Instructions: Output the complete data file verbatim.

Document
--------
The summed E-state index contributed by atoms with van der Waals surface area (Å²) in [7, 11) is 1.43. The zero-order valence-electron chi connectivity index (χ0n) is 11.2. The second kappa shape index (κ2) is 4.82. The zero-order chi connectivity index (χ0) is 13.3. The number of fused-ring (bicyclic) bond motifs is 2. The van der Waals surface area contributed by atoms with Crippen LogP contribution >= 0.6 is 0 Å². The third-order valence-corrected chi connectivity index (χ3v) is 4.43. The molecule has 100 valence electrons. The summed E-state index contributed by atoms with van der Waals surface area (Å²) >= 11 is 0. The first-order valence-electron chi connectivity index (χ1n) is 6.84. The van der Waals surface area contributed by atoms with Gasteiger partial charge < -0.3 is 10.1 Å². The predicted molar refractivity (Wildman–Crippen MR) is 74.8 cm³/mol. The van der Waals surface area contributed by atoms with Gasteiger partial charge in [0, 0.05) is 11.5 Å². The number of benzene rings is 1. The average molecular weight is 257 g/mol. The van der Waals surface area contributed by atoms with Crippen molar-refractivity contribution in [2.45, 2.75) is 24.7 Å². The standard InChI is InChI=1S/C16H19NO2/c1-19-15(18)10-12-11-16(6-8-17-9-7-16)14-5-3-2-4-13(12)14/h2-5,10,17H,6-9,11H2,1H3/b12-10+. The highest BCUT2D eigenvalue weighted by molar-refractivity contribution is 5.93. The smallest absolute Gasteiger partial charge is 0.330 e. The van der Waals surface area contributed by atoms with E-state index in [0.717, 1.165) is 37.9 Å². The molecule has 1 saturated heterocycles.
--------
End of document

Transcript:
The summed E-state index contributed by atoms with van der Waals surface area (Å²) in [7, 11) is 1.43. The zero-order valence-electron chi connectivity index (χ0n) is 11.2. The second kappa shape index (κ2) is 4.82. The zero-order chi connectivity index (χ0) is 13.3. The number of fused-ring (bicyclic) bond motifs is 2. The van der Waals surface area contributed by atoms with Crippen LogP contribution >= 0.6 is 0 Å². The third-order valence-corrected chi connectivity index (χ3v) is 4.43. The molecule has 100 valence electrons. The summed E-state index contributed by atoms with van der Waals surface area (Å²) >= 11 is 0. The first-order valence-electron chi connectivity index (χ1n) is 6.84. The van der Waals surface area contributed by atoms with Gasteiger partial charge < -0.3 is 10.1 Å². The predicted molar refractivity (Wildman–Crippen MR) is 74.8 cm³/mol. The van der Waals surface area contributed by atoms with Gasteiger partial charge in [0, 0.05) is 11.5 Å². The number of benzene rings is 1. The average molecular weight is 257 g/mol. The van der Waals surface area contributed by atoms with Crippen molar-refractivity contribution in [2.45, 2.75) is 24.7 Å². The standard InChI is InChI=1S/C16H19NO2/c1-19-15(18)10-12-11-16(6-8-17-9-7-16)14-5-3-2-4-13(12)14/h2-5,10,17H,6-9,11H2,1H3/b12-10+. The highest BCUT2D eigenvalue weighted by molar-refractivity contribution is 5.93. The smallest absolute Gasteiger partial charge is 0.330 e. The van der Waals surface area contributed by atoms with E-state index in [0.717, 1.165) is 37.9 Å². The molecule has 1 saturated heterocycles.